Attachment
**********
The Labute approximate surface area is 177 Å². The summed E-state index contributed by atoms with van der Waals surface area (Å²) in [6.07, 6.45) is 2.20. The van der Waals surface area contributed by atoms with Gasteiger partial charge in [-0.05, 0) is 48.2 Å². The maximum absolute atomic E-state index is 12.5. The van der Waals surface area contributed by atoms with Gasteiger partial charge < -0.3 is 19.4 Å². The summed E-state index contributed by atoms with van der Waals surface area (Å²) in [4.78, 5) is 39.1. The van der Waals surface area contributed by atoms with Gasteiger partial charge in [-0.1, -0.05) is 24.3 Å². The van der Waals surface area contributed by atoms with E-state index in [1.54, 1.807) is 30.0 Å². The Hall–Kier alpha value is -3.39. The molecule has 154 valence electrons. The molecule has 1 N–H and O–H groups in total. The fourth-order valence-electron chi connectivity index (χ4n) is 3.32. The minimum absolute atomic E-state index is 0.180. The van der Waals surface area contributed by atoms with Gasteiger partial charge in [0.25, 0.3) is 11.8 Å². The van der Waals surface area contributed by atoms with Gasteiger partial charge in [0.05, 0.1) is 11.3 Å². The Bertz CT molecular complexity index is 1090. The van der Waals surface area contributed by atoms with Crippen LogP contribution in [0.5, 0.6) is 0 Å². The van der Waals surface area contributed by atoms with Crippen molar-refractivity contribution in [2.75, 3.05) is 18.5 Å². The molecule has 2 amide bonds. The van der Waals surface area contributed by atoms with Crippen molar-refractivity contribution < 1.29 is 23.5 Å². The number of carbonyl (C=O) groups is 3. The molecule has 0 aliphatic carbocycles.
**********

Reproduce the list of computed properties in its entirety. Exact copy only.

The Labute approximate surface area is 177 Å². The summed E-state index contributed by atoms with van der Waals surface area (Å²) in [6.07, 6.45) is 2.20. The van der Waals surface area contributed by atoms with Gasteiger partial charge in [-0.05, 0) is 48.2 Å². The maximum absolute atomic E-state index is 12.5. The van der Waals surface area contributed by atoms with Gasteiger partial charge < -0.3 is 19.4 Å². The summed E-state index contributed by atoms with van der Waals surface area (Å²) in [4.78, 5) is 39.1. The van der Waals surface area contributed by atoms with Gasteiger partial charge in [-0.1, -0.05) is 24.3 Å². The van der Waals surface area contributed by atoms with E-state index in [1.54, 1.807) is 30.0 Å². The Hall–Kier alpha value is -3.39. The molecule has 154 valence electrons. The molecule has 1 N–H and O–H groups in total. The fourth-order valence-electron chi connectivity index (χ4n) is 3.32. The minimum absolute atomic E-state index is 0.180. The van der Waals surface area contributed by atoms with Gasteiger partial charge in [0.25, 0.3) is 11.8 Å². The van der Waals surface area contributed by atoms with Gasteiger partial charge in [0.05, 0.1) is 11.3 Å². The Bertz CT molecular complexity index is 1090. The van der Waals surface area contributed by atoms with Crippen LogP contribution in [0.5, 0.6) is 0 Å². The van der Waals surface area contributed by atoms with Crippen molar-refractivity contribution in [2.75, 3.05) is 18.5 Å². The molecule has 2 amide bonds. The van der Waals surface area contributed by atoms with Crippen molar-refractivity contribution < 1.29 is 23.5 Å². The number of carbonyl (C=O) groups is 3. The molecule has 0 aliphatic carbocycles.